Postcards from The Witcher 3

Playing The Witcher 3 was a spectacular, standout experience. Despite not being mechanically very different from other roleplaying games, it manages to create a unique atmosphere and voice. This comes down to many different things, like the fantasy setting rooted in Slavic mythology, the mournful writing, and the commitment to naturalistic, believable world building.

It is nothing short of a masterpiece, and one of the most important games of the past 10 years.

I played the game on my trusty Playstation 4, and as always I took a bunch of screenshots while playing. Here are a few of them, selected in an attempt to give you a sense of the atmosphere of The Witcher 3.

Novigrad

Seven Cats Inn

Velen

Novigrad

White Orchard

White Orchard

White Orchard

Velen

The Cost of Fun

So yes. I visited Sweden during Christmas, because, well, that’s where my family is. It’s strange to experience how the city I grew up in feels increasingly alien to me.  I think 2009 was the first year when I felt like a bit like I’ve gone to a foreign country when I went back home. Strange indeed.

During the days after Christmas there’s the traditional sale. I happened to walk into a game store, because, well, that’s where the games are. The most visible one was Modern Warfare 2 – no surprise there. What did surprise me a bit was the price tag: 699 SEK.

That’s 68 euros.

68 euros, for a bit of entertainment. Sure, a well crafted and highly enjoyable piece of entertainment that cost a ton to develop, but it’s still just entertainment. Compare it to a movie ticket for about 9 euros (Modern Warfare 2 is about 3 movies long, excluding multiplayer) or a music album for 16. For 68 euros I can make that trip back home to Sweden, then return to Oslo, go back home again, and make one final trip to Oslo.

My point is that with prices like that you have left the realm of impulse buying and gotten very close to asking for an investment. At that price, a normal consumer (one that doesn’t eat, live and breath games), is unlikely to buy more than a few games a year. It’s all good if you happen to be the must buy title of the year (like Modern Warfare 2 was 2009), but most titles obviously aren’t.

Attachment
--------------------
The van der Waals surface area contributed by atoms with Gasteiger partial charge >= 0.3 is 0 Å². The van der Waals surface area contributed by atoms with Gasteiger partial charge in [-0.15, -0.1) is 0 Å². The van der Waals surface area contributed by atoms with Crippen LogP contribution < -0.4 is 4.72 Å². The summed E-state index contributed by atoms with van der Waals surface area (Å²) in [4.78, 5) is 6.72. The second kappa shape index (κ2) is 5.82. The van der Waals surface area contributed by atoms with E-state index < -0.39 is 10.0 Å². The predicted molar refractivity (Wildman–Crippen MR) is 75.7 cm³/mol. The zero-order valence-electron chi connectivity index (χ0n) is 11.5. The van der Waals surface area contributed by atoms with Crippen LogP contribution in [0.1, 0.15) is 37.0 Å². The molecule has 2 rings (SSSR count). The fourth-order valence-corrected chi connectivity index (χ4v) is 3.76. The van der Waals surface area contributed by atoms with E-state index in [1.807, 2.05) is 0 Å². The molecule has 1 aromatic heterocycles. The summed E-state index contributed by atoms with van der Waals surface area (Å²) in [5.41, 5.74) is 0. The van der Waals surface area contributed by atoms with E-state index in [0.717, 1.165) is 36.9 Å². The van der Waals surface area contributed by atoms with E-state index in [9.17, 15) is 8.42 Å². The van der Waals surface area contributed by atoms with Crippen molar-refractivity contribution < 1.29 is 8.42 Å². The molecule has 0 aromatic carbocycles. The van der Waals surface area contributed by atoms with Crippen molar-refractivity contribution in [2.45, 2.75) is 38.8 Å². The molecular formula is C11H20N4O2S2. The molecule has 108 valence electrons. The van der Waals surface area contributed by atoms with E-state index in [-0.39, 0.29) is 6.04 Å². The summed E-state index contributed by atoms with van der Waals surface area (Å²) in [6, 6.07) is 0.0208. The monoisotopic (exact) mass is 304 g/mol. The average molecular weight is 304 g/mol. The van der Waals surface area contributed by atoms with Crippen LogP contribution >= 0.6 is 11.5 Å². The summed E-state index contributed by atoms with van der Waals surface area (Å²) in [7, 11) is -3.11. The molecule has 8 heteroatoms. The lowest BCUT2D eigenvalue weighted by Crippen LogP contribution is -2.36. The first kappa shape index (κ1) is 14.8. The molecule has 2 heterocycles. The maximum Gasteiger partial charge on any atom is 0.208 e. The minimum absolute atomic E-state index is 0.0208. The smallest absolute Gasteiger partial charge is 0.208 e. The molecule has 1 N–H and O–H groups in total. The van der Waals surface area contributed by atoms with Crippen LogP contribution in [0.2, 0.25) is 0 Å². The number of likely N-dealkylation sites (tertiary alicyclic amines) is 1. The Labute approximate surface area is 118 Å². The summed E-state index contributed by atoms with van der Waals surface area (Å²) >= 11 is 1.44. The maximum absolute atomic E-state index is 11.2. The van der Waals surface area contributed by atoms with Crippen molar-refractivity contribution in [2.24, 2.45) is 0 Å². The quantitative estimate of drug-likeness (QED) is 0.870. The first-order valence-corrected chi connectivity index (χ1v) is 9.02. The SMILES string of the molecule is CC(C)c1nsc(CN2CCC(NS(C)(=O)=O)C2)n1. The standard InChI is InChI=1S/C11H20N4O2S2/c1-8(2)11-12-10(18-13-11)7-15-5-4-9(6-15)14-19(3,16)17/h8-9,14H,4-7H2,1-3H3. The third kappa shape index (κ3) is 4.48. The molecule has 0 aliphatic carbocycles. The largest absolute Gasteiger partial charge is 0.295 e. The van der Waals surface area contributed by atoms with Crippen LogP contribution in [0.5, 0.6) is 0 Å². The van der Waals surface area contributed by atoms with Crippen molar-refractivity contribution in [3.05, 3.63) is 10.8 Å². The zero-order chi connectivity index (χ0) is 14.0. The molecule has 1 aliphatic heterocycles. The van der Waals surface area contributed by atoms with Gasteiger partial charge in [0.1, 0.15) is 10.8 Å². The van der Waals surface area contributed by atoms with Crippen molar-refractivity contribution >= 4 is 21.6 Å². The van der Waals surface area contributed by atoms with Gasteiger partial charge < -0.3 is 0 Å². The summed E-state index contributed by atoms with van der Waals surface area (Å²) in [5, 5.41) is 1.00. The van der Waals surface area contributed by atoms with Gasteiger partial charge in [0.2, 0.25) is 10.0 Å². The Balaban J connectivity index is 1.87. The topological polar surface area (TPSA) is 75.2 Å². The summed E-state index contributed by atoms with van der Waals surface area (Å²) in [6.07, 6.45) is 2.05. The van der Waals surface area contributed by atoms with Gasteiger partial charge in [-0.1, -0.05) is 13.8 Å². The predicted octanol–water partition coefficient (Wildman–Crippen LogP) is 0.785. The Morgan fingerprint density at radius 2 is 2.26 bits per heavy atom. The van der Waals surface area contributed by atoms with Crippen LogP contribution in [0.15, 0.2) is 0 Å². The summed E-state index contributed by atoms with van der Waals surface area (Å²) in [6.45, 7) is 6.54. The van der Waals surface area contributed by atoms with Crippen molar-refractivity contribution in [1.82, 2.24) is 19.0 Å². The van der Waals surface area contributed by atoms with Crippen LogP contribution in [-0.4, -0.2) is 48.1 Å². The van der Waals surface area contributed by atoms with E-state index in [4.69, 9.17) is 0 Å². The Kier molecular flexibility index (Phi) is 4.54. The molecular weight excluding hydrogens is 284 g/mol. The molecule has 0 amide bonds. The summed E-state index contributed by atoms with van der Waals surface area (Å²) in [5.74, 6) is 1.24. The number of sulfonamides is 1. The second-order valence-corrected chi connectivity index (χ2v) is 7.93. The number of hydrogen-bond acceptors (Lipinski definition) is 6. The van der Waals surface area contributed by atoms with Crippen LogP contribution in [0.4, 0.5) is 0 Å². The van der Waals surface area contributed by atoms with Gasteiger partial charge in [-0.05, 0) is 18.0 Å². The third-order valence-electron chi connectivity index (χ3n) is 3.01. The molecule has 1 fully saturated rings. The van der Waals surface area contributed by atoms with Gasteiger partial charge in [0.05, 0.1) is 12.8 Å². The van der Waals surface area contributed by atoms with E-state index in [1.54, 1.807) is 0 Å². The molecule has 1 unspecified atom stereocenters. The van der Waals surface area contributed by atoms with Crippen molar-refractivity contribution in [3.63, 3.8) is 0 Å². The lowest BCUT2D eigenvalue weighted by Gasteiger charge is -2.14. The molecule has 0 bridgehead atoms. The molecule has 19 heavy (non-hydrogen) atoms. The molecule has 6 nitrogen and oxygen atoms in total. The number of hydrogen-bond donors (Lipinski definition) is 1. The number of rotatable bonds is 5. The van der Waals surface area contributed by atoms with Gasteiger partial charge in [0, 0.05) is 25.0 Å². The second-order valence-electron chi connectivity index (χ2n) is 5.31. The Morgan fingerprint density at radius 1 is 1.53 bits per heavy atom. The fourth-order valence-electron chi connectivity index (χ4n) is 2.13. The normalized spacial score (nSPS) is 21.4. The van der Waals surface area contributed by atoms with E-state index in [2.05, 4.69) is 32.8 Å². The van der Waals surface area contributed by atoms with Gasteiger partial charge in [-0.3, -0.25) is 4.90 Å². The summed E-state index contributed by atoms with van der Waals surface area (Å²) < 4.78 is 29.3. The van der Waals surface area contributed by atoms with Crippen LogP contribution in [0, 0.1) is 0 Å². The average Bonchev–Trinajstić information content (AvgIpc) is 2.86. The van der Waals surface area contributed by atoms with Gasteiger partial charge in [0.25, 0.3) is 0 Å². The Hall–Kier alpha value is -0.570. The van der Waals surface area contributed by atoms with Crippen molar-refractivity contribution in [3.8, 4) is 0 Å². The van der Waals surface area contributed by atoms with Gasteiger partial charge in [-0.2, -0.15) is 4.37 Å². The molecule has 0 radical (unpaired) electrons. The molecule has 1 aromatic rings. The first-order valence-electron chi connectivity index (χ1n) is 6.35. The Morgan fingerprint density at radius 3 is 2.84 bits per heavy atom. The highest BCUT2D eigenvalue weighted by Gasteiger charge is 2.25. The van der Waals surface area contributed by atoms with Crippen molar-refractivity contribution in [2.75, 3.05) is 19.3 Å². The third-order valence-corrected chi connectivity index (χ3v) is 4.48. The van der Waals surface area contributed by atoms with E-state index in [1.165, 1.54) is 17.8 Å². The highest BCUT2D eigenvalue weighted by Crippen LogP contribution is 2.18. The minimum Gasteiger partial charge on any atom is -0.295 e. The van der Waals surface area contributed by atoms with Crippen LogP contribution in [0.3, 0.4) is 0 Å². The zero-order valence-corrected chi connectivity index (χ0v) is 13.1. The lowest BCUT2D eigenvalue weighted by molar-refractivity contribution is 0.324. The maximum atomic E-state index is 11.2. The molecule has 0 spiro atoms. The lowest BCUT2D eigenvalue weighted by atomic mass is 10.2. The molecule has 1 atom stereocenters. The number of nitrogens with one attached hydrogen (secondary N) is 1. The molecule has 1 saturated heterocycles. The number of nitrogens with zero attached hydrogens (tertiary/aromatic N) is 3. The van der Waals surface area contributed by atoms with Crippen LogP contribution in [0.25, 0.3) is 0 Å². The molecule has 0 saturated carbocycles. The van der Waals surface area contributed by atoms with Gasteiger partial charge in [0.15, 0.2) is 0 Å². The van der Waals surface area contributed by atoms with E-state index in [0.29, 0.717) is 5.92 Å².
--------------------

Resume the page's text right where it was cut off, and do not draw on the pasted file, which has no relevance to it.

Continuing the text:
I can’t help to wonder how many more games people would buy if the prices were lower. I just bought 3 games on Steam today (The Dig, The Witcher, Trine). The first 2 I never finished but always wanted to (especially The Dig), and Trine is a game I’ve not had the chance to play yet. I bought these games because Steam had some sort of holiday sale. All in all I paid about 20 euros.

I’m not saying that games should be priced like The Dig at 2 euros (released 1995 – it’s no doubt an old game), but nowadays I buy a lot of games on Steam during their sales. Games priced at 68 euros? Not that many.

Early last year (after Christmas) Steam had a weekend long sale (50% off) on Left 4 Dead among others. Sales increased 3000%, and they ultimately sold more copies that weekend than during the launch. Even if you write off the psychological effect of sales, and the increased media attention through gaming websites (and Steam itself) before and during the weekend, the numbers show that people are willing to buy a lot more games when given a smaller price tag. Few games are as popular as Left 4 Dead, but the effect was visible in other titles too, with an average sales increase of 320% on titles reduced by the same 50%.

Hugely successful games like Left 4 Dead and Modern Warfare 2 are doing just fine launching at a very high price, but most games do fail in making a profit at all. With prices at 68 euros, the average consumer is likely to buy only a few titles a year, and those are probably selected among the few super hyped games. That leaves very thin margins for games with smaller marketing budgets.

When a price reduction of 75% can lead to a 15% increase in profit, then maybe it’s time for the industry to question it’s pricing. Perhaps it could lead to a healthier industry, and increased diversity for the consumer.

Anyway. Can’t wait to finish The Dig. Long live point & click adventures!